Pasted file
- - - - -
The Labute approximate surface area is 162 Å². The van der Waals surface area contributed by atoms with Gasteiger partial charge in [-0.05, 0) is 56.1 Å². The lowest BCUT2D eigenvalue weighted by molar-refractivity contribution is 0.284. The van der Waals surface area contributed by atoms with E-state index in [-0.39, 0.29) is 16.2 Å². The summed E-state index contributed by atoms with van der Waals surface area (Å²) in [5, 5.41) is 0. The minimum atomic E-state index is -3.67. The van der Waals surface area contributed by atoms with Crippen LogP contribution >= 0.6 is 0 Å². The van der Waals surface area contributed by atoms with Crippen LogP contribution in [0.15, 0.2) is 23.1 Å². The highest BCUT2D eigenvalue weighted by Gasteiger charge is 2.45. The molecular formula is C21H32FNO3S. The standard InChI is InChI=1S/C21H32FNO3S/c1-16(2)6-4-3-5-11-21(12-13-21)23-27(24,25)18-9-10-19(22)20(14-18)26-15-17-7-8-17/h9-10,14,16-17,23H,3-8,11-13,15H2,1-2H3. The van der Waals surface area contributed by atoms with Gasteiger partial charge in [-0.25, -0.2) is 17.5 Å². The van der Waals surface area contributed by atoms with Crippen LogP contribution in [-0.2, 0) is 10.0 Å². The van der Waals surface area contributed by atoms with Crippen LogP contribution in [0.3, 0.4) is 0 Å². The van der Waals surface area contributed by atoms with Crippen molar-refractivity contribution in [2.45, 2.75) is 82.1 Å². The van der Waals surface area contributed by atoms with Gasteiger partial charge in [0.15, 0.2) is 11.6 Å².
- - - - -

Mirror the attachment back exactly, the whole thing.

The Labute approximate surface area is 162 Å². The van der Waals surface area contributed by atoms with Gasteiger partial charge in [-0.05, 0) is 56.1 Å². The lowest BCUT2D eigenvalue weighted by molar-refractivity contribution is 0.284. The van der Waals surface area contributed by atoms with E-state index in [-0.39, 0.29) is 16.2 Å². The summed E-state index contributed by atoms with van der Waals surface area (Å²) in [5, 5.41) is 0. The minimum atomic E-state index is -3.67. The van der Waals surface area contributed by atoms with Crippen LogP contribution >= 0.6 is 0 Å². The van der Waals surface area contributed by atoms with Crippen LogP contribution in [0.15, 0.2) is 23.1 Å². The highest BCUT2D eigenvalue weighted by Gasteiger charge is 2.45. The molecular formula is C21H32FNO3S. The standard InChI is InChI=1S/C21H32FNO3S/c1-16(2)6-4-3-5-11-21(12-13-21)23-27(24,25)18-9-10-19(22)20(14-18)26-15-17-7-8-17/h9-10,14,16-17,23H,3-8,11-13,15H2,1-2H3. The van der Waals surface area contributed by atoms with Gasteiger partial charge in [-0.25, -0.2) is 17.5 Å². The van der Waals surface area contributed by atoms with Crippen LogP contribution in [-0.2, 0) is 10.0 Å². The van der Waals surface area contributed by atoms with Crippen LogP contribution in [0.3, 0.4) is 0 Å². The van der Waals surface area contributed by atoms with Crippen molar-refractivity contribution in [2.45, 2.75) is 82.1 Å². The van der Waals surface area contributed by atoms with Gasteiger partial charge in [0.15, 0.2) is 11.6 Å².